how was your week?

1,423 New York Readers on the Coronavirus, Class, and Money

“Why is my life and my family’s life less important than theirs because of my income?”

Photo: David Dee Delgado/Getty Images
Photo: David Dee Delgado/Getty Images

Worldwide, deaths from the coronavirus have passed 100,000. In New York, over 170,000 confirmed cases have resulted in nearly 8,000 deaths and 19,000 hospitalizations – though, so far, fears of hospital bed shortages have not been realized. With more than 16 million Americans now out of work, scores of New Yorkers found themselves repeatedly losing a maddening lottery trying to apply for unemployment. Many others found themselves even more attuned to disparities in race and class that the virus has heightened. Here is what 1,423 of our readers were experiencing this week.

How would you describe your emotional state right now?

Very anxious and/or scared: 16.34%
Somewhat anxious and/or scared: 40.89%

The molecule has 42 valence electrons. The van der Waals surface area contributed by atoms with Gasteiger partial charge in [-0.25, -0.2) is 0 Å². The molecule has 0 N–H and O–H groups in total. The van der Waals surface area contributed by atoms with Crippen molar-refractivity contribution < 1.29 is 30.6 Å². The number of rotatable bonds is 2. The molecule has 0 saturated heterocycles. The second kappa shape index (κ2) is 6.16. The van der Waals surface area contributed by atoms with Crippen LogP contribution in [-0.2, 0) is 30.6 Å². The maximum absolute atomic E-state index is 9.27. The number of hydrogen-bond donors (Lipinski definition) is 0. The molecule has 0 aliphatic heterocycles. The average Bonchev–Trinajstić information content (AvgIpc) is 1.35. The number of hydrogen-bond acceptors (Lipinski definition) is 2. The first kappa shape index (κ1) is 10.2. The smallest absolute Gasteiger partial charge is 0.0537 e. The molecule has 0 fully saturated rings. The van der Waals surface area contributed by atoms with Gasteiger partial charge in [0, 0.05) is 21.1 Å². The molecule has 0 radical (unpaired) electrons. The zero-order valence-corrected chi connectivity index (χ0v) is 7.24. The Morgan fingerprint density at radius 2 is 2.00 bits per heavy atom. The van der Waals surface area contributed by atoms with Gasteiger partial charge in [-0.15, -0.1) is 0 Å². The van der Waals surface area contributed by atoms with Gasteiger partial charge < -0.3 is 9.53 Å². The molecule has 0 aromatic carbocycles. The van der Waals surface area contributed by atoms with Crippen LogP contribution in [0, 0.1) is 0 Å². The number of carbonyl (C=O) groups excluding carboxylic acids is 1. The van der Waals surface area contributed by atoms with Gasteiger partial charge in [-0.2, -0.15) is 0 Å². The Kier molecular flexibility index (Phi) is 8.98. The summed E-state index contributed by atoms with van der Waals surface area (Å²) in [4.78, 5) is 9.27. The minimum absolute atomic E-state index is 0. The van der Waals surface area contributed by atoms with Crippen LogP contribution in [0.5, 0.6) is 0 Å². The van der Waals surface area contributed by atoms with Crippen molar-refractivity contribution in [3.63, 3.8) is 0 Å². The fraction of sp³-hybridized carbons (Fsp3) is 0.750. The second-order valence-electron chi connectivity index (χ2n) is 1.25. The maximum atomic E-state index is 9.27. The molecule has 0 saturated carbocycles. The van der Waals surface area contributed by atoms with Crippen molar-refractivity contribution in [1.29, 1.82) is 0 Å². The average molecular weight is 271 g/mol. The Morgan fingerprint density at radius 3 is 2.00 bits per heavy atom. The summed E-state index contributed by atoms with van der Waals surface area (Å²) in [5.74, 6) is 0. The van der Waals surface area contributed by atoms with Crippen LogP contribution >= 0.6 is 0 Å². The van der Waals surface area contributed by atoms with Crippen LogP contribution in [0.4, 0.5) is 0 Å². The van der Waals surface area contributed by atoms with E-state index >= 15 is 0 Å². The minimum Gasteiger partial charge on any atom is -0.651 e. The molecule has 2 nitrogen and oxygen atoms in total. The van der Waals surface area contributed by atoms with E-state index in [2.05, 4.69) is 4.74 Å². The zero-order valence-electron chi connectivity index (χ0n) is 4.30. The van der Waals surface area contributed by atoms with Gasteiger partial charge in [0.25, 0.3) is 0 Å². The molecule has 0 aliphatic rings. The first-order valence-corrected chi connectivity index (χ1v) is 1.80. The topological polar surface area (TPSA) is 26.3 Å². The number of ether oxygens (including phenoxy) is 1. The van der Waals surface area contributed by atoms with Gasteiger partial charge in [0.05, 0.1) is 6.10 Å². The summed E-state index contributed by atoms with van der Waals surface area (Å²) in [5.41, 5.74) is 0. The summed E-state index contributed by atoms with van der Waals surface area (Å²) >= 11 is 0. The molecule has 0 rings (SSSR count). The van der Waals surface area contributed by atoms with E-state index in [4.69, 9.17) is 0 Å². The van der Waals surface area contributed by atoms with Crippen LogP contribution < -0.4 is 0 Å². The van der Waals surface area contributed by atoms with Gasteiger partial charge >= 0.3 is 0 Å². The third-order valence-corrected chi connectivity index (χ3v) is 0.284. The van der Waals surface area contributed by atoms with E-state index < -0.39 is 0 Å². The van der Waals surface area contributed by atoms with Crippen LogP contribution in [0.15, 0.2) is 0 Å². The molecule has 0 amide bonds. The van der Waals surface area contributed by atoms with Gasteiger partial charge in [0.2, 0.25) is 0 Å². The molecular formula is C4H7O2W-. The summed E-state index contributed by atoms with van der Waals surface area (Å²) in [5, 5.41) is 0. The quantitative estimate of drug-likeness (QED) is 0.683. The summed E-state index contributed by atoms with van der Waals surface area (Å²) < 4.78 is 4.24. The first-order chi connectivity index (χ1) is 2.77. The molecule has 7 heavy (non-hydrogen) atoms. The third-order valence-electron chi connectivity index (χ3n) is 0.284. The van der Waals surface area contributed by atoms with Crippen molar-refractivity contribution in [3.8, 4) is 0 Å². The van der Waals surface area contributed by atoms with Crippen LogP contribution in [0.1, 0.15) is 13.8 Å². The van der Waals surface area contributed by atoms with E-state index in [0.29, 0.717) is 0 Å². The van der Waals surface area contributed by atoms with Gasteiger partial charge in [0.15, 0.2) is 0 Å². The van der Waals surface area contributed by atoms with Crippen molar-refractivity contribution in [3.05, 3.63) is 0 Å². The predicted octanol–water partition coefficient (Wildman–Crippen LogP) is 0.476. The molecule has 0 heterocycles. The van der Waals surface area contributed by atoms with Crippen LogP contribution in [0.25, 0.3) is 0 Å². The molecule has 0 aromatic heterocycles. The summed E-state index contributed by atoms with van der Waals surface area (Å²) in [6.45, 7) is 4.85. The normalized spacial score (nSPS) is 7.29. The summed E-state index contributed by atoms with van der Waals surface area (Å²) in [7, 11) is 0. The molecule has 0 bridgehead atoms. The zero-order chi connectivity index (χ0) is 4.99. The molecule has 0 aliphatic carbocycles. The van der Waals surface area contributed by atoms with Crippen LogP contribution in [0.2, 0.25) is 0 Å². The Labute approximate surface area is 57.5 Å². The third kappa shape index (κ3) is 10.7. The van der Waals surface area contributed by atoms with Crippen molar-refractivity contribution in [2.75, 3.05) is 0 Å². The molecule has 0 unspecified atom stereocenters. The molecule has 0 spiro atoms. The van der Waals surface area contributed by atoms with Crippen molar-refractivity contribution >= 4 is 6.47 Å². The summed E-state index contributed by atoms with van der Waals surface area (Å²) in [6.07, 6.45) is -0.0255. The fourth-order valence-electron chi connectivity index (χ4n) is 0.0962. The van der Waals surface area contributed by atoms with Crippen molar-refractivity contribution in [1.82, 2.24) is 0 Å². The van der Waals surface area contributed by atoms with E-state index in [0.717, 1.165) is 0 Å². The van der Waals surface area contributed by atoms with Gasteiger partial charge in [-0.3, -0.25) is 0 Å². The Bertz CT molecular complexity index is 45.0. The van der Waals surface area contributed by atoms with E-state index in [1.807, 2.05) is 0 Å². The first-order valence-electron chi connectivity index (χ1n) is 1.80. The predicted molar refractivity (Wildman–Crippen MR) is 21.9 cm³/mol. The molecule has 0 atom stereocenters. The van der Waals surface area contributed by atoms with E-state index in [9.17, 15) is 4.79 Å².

Concerned: 30.72%
Slightly concerned: 9.49%
Totally fine: 2.56%

How sick do you feel right now?

Like I’ve been hit by a truck: 0.98%
Seasonally sick; feels like a common cold: 3.31%
Slightly under the weather: 8.20%
Relatively fine, I guess?: 64.33%
Picture of health: 23.18%

Do you know anyone who has tested positive for the coronavirus?

No: 52.44%
Yes: 47.56%

Do you know anyone who has been hospitalized because of it?

No: 77.85%
Yes: 22.15%

Do you, or anyone you know, think you might have it but can’t get tested?

No: 57.81%
Yes: 42.19%

Do you, or anyone in your household, fear that your work puts you at significant risk of contracting the virus?